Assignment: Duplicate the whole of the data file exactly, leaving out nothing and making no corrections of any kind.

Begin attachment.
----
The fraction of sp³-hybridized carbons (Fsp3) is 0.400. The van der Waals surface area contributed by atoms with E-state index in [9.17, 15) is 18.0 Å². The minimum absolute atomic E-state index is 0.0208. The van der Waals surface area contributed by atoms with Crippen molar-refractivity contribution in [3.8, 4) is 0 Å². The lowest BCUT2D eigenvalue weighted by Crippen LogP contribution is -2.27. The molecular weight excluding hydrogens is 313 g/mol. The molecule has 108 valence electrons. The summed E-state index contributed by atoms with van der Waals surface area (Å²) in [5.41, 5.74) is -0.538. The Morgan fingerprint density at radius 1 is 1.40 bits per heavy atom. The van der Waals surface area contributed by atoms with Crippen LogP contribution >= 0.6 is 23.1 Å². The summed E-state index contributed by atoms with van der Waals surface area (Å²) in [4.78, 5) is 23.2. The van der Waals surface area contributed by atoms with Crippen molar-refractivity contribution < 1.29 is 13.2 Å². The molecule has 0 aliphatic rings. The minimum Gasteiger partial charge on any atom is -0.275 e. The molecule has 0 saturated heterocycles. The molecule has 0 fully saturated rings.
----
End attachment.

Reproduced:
The fraction of sp³-hybridized carbons (Fsp3) is 0.400. The van der Waals surface area contributed by atoms with E-state index in [9.17, 15) is 18.0 Å². The minimum absolute atomic E-state index is 0.0208. The van der Waals surface area contributed by atoms with Crippen molar-refractivity contribution in [3.8, 4) is 0 Å². The lowest BCUT2D eigenvalue weighted by Crippen LogP contribution is -2.27. The molecular weight excluding hydrogens is 313 g/mol. The molecule has 108 valence electrons. The summed E-state index contributed by atoms with van der Waals surface area (Å²) in [5.41, 5.74) is -0.538. The Morgan fingerprint density at radius 1 is 1.40 bits per heavy atom. The van der Waals surface area contributed by atoms with Crippen LogP contribution >= 0.6 is 23.1 Å². The summed E-state index contributed by atoms with van der Waals surface area (Å²) in [4.78, 5) is 23.2. The van der Waals surface area contributed by atoms with Crippen molar-refractivity contribution < 1.29 is 13.2 Å². The molecule has 0 aliphatic rings. The minimum Gasteiger partial charge on any atom is -0.275 e. The molecule has 0 saturated heterocycles. The molecule has 0 fully saturated rings.